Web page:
It meant for 90 minutes of frustration for Berhalter, as Canada’s midfield box was too much for them to handle, as Fraser and Piette defending along with Osorio and Arfield attacking made for a dangerous duo. With all of the four being flexible players, allowing them to exchange positions when needed, they played a part in dominating the game for Canada tonight. Couple that tactical astuteness with strong desire, a good work rate and solid stamina, and it was a recipe for a good performance from Les Rouges.
“Well, we actually played with a box,” Herdman said. “That’s what we worked on all week. So, yeah, the box midfield, I’m not going to give too much more away, because we’ve got to play them in three or four weeks, and again you can beat them once but they’re the big task is going back to back. It’s the consistency, so I can’t talk too much about the tactics, I enjoyed the game. It was a hell of a match, and again just proud of the boys, they were ready to get on the front foot for 90 minutes. And we’ll have to adapt again, we’re going away from home against the US, and we’ll have something else up our sleeve for that much as well.”
The US unable to cope with overloads:
On the flip side, the US struggled to handle Canada’s presence in the midfield, and they seemed to have no Plan B in their system when Plan A was shutdown. It’s no secret, the US love to attack through their #6 dropping deep and creating a backline overload, and Canada did a good job at stopping that. Canada always ensured that one of Scott Arfield or Jonathan David would always be within a couple of steps of the #6, in this case, Michael Bradley, and it limited his time on the ball. While he was still able to get involved, completing 60 passes at a 96% clip, they were rarely the kind of surging switches Berhalter would have hoped for. He was instead limited to searching pocket passes, which did well to reach teammates, but they often lost the ball when they received it in good positions, as Canada did well to limit the support.
So with those preferred long, diagonal aerial balls now out of the picture, it meant that the US was going to have to find a new route to bypass Canada, as the midfield overload proved to be a lot for the Americans to handle. The US did find joy when they got past the midfield, as they were noticeably dangerous when the ball got to Jordan Morris and Christian Pulisic out wide, but those moments often came off direct balls and sloppy midfield play. And when they did receive the ball, due to the way they were getting it, they would not receive the support needed.
It was meant for a sloppy evening from the US, as they often gave away the ball on careless touches and poor dribbles. They did create a few good overloads, especially through Morris and DeAndre Yedlin on the right side when they got the chance, but they were too far and few between. With Canada dominating that middle overload, it was hard for the US to get the ball to the wide players in positions they wished, as for whatever reason they could just not find a way through when the ball was on the ground.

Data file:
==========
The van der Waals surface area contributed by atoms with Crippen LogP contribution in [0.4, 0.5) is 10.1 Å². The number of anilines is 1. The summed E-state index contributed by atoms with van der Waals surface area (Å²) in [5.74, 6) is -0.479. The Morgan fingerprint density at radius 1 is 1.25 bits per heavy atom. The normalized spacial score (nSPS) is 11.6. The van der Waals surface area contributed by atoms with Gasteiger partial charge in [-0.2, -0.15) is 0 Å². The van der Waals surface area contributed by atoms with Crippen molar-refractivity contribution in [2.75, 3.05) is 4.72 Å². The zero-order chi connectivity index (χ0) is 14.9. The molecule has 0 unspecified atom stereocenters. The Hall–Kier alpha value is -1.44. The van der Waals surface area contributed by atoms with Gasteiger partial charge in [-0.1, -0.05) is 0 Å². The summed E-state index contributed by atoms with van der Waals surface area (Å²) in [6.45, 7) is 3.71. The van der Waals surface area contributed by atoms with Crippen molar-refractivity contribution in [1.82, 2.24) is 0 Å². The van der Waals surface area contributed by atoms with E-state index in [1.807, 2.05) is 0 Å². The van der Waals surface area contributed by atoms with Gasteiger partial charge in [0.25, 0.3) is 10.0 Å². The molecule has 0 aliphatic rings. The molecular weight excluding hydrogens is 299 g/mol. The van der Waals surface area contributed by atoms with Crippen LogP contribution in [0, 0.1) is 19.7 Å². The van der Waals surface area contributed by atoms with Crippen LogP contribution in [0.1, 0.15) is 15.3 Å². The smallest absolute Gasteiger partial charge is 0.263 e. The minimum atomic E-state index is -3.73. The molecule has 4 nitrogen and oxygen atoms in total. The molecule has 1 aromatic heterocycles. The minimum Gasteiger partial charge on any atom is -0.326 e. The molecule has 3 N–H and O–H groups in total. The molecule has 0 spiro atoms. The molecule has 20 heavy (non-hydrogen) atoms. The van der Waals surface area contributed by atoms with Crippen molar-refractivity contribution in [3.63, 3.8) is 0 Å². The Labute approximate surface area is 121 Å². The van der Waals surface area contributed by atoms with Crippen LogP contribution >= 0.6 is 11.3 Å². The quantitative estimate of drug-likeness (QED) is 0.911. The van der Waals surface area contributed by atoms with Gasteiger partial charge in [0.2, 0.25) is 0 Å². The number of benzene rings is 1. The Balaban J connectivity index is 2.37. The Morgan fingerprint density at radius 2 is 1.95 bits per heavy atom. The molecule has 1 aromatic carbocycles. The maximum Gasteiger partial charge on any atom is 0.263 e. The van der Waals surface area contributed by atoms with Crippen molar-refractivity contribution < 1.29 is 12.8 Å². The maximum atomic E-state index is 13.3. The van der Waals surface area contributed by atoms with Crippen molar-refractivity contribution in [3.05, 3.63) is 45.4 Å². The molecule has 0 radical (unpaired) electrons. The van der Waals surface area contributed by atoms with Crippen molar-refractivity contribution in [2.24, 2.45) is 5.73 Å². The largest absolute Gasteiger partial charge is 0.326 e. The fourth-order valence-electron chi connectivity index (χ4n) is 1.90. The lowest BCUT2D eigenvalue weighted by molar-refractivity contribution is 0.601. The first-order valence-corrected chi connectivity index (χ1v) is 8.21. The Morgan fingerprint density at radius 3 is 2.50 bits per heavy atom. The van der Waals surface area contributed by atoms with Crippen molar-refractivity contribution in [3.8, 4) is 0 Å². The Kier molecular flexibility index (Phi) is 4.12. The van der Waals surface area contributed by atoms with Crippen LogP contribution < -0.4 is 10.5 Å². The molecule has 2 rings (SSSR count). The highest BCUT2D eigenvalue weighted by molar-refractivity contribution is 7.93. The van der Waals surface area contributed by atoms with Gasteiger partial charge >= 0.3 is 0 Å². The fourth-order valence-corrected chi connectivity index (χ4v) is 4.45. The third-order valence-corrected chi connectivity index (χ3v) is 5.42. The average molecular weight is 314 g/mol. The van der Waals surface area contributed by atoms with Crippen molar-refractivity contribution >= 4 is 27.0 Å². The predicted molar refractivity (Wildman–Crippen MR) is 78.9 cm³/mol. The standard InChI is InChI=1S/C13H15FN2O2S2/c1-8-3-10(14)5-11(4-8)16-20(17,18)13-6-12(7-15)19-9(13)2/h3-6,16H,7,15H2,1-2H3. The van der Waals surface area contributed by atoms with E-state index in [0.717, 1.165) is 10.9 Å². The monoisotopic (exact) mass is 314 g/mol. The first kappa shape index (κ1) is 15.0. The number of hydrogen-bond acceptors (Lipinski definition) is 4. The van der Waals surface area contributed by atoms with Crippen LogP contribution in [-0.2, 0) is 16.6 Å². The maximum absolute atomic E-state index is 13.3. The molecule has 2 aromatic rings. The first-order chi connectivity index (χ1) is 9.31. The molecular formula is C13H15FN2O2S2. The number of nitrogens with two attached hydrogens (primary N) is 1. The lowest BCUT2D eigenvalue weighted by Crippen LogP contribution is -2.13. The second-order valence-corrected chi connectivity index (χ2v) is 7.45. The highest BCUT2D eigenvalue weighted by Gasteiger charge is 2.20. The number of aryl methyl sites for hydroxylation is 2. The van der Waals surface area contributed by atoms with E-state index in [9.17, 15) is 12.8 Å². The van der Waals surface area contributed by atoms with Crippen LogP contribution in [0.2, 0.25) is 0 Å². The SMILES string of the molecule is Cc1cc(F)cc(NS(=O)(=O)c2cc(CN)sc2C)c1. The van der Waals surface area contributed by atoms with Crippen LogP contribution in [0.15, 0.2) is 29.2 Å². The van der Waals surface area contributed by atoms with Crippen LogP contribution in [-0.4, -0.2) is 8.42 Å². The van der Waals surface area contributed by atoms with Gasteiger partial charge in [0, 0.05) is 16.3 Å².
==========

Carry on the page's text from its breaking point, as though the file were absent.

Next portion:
“When I think about tonight, what stands out to me is just the sloppiness with the ball, too many mis-controlled touches, too many missed passes, too many easy things that we normally make that we weren’t making tonight,” Berhalter said. “And what they did with their midfielders they played a diamond, they were very compact in central spaces, and our idea was to move the ball from one side, find the free fullback on the opposite side of the field, penetrate, and do that again, and then we can start opening up that diamond.”
“When we did that, it was good, and we were able to gain ground and move them around the field. When we didn’t do that, due to lack of cleanliness on the ball or playing down the same side and letting that diamond shift over, we got trapped, and that hurt us from really developing nice buildups.”
For a team that had specialized on beating teams down through overloads, it was surprising to see them so hapless in front of Canada’s midfield trap, as they couldn’t break through with numbers, quality or individual moments. In transition, the US had a chance to find space behind the midfield 4, and they did on a few occasions, but ultimately they just couldn’t find a consistent avenue through.
“So the game plan I could imagine for them was to keep the middle really tight,” Berhalter said. “Use the two boys up top to counter-attack, and that gave us trouble. We had some close calls in the first half, I felt it was relatively under control in the second half, we came out and started to get more control of the match. And then it was just that the middle wasn’t gonna be open any more, it was going to be about finding the wide spaces and exploiting that by getting them to shift. And we didn’t train that, so it was on the fly and we did it successfully sometimes and other times not so successfully.”
For US fans skeptical of Berhalter, it was that last line that will surely loom large, as he admitted his team was unprepared to shift Canada’s midfield to open up preferred wide areas. For a team that loves to play through those areas, it was surprising to see them struggle hard to make them happen, as they just couldn’t open Canada up. They could have done better at holding onto the ball in the middle, sucking in players to both shift them around and open them up, but they were just unable to cope with the Canadian pressure, which summed up the game, really.